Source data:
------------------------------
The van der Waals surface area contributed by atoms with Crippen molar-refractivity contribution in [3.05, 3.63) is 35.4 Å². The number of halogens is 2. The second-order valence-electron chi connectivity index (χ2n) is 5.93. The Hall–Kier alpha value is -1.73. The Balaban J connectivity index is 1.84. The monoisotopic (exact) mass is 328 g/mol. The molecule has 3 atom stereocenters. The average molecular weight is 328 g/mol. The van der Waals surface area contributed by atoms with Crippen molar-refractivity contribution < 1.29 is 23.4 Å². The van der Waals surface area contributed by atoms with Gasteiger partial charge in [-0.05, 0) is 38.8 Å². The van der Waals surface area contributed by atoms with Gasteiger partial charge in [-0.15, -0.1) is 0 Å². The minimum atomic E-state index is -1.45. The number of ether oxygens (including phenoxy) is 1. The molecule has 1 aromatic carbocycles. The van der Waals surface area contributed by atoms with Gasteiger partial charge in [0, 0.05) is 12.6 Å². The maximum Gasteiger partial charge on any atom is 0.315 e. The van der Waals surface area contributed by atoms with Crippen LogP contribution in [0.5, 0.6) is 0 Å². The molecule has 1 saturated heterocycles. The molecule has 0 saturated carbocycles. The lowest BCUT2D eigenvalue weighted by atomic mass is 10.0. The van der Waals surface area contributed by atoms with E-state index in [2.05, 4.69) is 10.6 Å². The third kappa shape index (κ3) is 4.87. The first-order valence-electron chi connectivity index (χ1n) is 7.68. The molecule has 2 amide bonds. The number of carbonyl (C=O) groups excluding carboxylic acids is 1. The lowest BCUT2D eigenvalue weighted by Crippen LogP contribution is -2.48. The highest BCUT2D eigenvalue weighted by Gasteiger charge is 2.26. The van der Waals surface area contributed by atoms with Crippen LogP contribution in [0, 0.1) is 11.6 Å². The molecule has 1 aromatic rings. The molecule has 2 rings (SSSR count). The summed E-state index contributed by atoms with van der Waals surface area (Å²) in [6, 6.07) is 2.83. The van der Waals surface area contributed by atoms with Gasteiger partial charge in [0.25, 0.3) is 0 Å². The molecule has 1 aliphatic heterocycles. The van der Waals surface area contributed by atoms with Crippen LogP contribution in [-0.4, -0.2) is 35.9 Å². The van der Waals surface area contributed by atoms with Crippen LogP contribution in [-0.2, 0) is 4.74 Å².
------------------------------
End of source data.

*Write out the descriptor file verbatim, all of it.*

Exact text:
The van der Waals surface area contributed by atoms with Crippen molar-refractivity contribution in [3.05, 3.63) is 35.4 Å². The number of halogens is 2. The second-order valence-electron chi connectivity index (χ2n) is 5.93. The Hall–Kier alpha value is -1.73. The Balaban J connectivity index is 1.84. The monoisotopic (exact) mass is 328 g/mol. The molecule has 3 atom stereocenters. The average molecular weight is 328 g/mol. The van der Waals surface area contributed by atoms with Crippen molar-refractivity contribution < 1.29 is 23.4 Å². The van der Waals surface area contributed by atoms with Gasteiger partial charge in [-0.05, 0) is 38.8 Å². The van der Waals surface area contributed by atoms with Gasteiger partial charge in [-0.15, -0.1) is 0 Å². The minimum atomic E-state index is -1.45. The number of ether oxygens (including phenoxy) is 1. The molecule has 1 aromatic carbocycles. The van der Waals surface area contributed by atoms with Gasteiger partial charge in [0, 0.05) is 12.6 Å². The maximum Gasteiger partial charge on any atom is 0.315 e. The van der Waals surface area contributed by atoms with Crippen LogP contribution in [0.5, 0.6) is 0 Å². The molecule has 1 saturated heterocycles. The molecule has 0 saturated carbocycles. The lowest BCUT2D eigenvalue weighted by atomic mass is 10.0. The van der Waals surface area contributed by atoms with E-state index in [2.05, 4.69) is 10.6 Å². The third kappa shape index (κ3) is 4.87. The first-order valence-electron chi connectivity index (χ1n) is 7.68. The molecule has 2 amide bonds. The number of carbonyl (C=O) groups excluding carboxylic acids is 1. The lowest BCUT2D eigenvalue weighted by Crippen LogP contribution is -2.48. The highest BCUT2D eigenvalue weighted by Gasteiger charge is 2.26. The van der Waals surface area contributed by atoms with Crippen LogP contribution in [0, 0.1) is 11.6 Å². The molecule has 1 aromatic rings. The molecule has 2 rings (SSSR count). The summed E-state index contributed by atoms with van der Waals surface area (Å²) in [6, 6.07) is 2.83. The van der Waals surface area contributed by atoms with Gasteiger partial charge in [0.25, 0.3) is 0 Å². The molecule has 1 aliphatic heterocycles. The van der Waals surface area contributed by atoms with Crippen LogP contribution in [-0.4, -0.2) is 35.9 Å². The van der Waals surface area contributed by atoms with Crippen LogP contribution in [-0.2, 0) is 4.74 Å².